Survey shows drug use still high among students

A survey of youth drug use in Snohomish County shows almost 46 percent of high school seniors have tried marijuana, and almost 10 percent cocaine.

  • Thursday, September 8, 2016 4:30am
  • News

A survey of youth drug use in Snohomish County shows almost 46 percent of high school seniors have tried marijuana, and almost 10 percent cocaine.

The statistics were released recently by the Snohomish Health District. The information was obtained from a Healthy Youth Survey given to sixth-, eighth-, 10th- and 12th-graders.

The district is so concerned about opiod use for people of all ages that it is putting on community forums countywide this month (see sidebar). Opiod overdose has killed 900 people countywide in the past 10 years, more than motor vehicle crashes (543), homicide (151) and falls (691).

The marijuana study was done after the state legalized pot in 2012. Marijuana has surpassed cigarettes as the substance being tried the most in high school, behind alcohol.

“There has been a great deal of curiosity about how legalization will impact our communities, and ultimately whether it will pose a threat to our residents health,” said Dr. Gary Goldbaum, health officer and director of the health district. “While it will take several years to fully answer those questions, this report serves as an important baseline from which we can compare future studies.”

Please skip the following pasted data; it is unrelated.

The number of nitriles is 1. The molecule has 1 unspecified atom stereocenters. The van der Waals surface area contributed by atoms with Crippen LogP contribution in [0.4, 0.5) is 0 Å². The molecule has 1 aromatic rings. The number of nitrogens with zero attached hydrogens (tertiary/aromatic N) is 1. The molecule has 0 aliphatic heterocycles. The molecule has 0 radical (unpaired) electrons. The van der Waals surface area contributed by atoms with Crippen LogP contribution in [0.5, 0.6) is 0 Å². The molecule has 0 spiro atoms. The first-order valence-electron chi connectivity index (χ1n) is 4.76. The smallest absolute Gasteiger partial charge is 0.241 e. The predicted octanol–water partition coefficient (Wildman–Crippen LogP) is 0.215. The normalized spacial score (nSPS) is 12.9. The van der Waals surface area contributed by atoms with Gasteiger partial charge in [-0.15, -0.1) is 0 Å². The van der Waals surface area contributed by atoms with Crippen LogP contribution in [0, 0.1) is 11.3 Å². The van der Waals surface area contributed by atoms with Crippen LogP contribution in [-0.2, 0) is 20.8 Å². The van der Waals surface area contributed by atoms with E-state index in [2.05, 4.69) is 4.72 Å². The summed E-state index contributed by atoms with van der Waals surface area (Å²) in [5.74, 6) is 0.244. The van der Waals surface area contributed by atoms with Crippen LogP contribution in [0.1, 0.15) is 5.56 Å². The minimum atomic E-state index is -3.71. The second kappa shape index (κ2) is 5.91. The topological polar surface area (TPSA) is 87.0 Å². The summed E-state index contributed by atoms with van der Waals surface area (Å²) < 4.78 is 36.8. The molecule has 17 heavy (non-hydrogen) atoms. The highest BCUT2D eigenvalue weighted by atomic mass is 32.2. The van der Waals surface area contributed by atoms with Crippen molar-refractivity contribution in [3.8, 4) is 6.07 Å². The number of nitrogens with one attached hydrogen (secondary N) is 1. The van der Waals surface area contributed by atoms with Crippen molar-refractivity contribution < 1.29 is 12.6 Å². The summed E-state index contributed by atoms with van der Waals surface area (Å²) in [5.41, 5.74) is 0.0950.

The study says county marijuana processors, producers and retailers generated more than $26 million in sales last year. During the school year, districts suspended 433 students for pot-related offenses.

Among youth, about 16 percent of both boys and girls used marijuana. By race, blacks were the most-likely to use pot at 25 percent, followed by hispanics at 20.5 percent, whites at 16 percent and Asians at 8 percent.

The study refers to a report done in 2012 that says, in part: “Those who use marijuana more than once a week before the age of 18 displayed tendencies to have slower reaction times, impaired intelligence, poor listening skills, and shorter attention spans, compared to those who started using after age 18.”

The study also supports delaying marijuana use until after the brain is fully developed at age 25.

“One of the most important policy implications we found is that there is a greater need for more data in regards to marijuana,” said Mary Jane Brell-Vujovic, the county’s director of Human Services. “This task will require continued coordination of public health and social services, as well as collaboration with law enforcement, criminal justice and other partners to have a collective impact.”

The pot study has some information directly related to Marysville, Arlington and Lakewood.